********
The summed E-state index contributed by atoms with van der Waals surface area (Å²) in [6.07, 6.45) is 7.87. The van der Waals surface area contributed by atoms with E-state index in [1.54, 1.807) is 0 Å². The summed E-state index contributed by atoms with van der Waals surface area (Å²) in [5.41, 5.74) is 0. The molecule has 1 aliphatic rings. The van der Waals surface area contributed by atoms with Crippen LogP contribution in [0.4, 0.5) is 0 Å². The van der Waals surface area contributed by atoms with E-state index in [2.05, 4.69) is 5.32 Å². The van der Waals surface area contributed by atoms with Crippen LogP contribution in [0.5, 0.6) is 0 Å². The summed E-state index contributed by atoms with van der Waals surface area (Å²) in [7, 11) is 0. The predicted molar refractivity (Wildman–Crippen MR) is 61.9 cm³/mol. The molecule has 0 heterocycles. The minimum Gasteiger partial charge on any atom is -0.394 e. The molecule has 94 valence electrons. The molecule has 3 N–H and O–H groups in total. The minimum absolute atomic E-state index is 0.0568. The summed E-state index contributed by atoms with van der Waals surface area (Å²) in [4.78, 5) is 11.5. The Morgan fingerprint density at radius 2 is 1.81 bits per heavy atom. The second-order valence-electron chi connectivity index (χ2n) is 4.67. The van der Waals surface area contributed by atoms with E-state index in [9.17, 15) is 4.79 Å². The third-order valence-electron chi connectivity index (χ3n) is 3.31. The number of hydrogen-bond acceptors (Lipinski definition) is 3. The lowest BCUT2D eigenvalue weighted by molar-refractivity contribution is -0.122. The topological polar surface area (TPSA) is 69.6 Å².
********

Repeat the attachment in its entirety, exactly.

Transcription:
The summed E-state index contributed by atoms with van der Waals surface area (Å²) in [6.07, 6.45) is 7.87. The van der Waals surface area contributed by atoms with E-state index in [1.54, 1.807) is 0 Å². The summed E-state index contributed by atoms with van der Waals surface area (Å²) in [5.41, 5.74) is 0. The molecule has 1 aliphatic rings. The van der Waals surface area contributed by atoms with Crippen LogP contribution in [0.4, 0.5) is 0 Å². The van der Waals surface area contributed by atoms with E-state index in [2.05, 4.69) is 5.32 Å². The van der Waals surface area contributed by atoms with Crippen LogP contribution in [0.5, 0.6) is 0 Å². The summed E-state index contributed by atoms with van der Waals surface area (Å²) in [7, 11) is 0. The predicted molar refractivity (Wildman–Crippen MR) is 61.9 cm³/mol. The molecule has 0 heterocycles. The minimum Gasteiger partial charge on any atom is -0.394 e. The molecule has 94 valence electrons. The molecule has 3 N–H and O–H groups in total. The minimum absolute atomic E-state index is 0.0568. The summed E-state index contributed by atoms with van der Waals surface area (Å²) in [4.78, 5) is 11.5. The Morgan fingerprint density at radius 2 is 1.81 bits per heavy atom. The second-order valence-electron chi connectivity index (χ2n) is 4.67. The van der Waals surface area contributed by atoms with E-state index in [9.17, 15) is 4.79 Å². The third-order valence-electron chi connectivity index (χ3n) is 3.31. The number of hydrogen-bond acceptors (Lipinski definition) is 3. The lowest BCUT2D eigenvalue weighted by molar-refractivity contribution is -0.122. The topological polar surface area (TPSA) is 69.6 Å².